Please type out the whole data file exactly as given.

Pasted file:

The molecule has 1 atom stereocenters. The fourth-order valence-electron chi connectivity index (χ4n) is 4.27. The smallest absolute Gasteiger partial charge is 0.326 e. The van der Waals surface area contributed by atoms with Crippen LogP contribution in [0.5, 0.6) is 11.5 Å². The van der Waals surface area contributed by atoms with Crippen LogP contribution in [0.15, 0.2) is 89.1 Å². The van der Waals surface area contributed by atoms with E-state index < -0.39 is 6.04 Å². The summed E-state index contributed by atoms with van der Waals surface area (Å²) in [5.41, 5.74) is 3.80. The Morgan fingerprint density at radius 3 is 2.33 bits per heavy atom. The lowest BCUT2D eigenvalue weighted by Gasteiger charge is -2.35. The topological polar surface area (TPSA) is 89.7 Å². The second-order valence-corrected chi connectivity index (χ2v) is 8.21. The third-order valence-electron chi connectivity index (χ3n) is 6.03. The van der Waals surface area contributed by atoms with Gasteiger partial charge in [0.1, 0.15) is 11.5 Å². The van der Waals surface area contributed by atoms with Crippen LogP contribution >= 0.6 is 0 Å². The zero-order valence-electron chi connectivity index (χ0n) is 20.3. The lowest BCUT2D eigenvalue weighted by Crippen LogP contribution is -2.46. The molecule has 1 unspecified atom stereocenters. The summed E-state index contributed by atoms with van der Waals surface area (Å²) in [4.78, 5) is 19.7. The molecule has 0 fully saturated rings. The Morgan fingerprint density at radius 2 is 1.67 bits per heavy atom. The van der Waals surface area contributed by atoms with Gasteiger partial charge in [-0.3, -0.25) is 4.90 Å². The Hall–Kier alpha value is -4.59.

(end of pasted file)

The molecule has 1 atom stereocenters. The fourth-order valence-electron chi connectivity index (χ4n) is 4.27. The smallest absolute Gasteiger partial charge is 0.326 e. The van der Waals surface area contributed by atoms with Crippen LogP contribution in [0.5, 0.6) is 11.5 Å². The van der Waals surface area contributed by atoms with Crippen LogP contribution in [0.15, 0.2) is 89.1 Å². The van der Waals surface area contributed by atoms with E-state index < -0.39 is 6.04 Å². The summed E-state index contributed by atoms with van der Waals surface area (Å²) in [5.41, 5.74) is 3.80. The Morgan fingerprint density at radius 3 is 2.33 bits per heavy atom. The lowest BCUT2D eigenvalue weighted by Gasteiger charge is -2.35. The topological polar surface area (TPSA) is 89.7 Å². The second-order valence-corrected chi connectivity index (χ2v) is 8.21. The third-order valence-electron chi connectivity index (χ3n) is 6.03. The van der Waals surface area contributed by atoms with Gasteiger partial charge in [0.1, 0.15) is 11.5 Å². The van der Waals surface area contributed by atoms with Crippen LogP contribution >= 0.6 is 0 Å². The zero-order valence-electron chi connectivity index (χ0n) is 20.3. The lowest BCUT2D eigenvalue weighted by Crippen LogP contribution is -2.46. The molecule has 1 unspecified atom stereocenters. The summed E-state index contributed by atoms with van der Waals surface area (Å²) in [4.78, 5) is 19.7. The molecule has 0 fully saturated rings. The Morgan fingerprint density at radius 2 is 1.67 bits per heavy atom. The van der Waals surface area contributed by atoms with Gasteiger partial charge in [-0.3, -0.25) is 4.90 Å². The Hall–Kier alpha value is -4.59.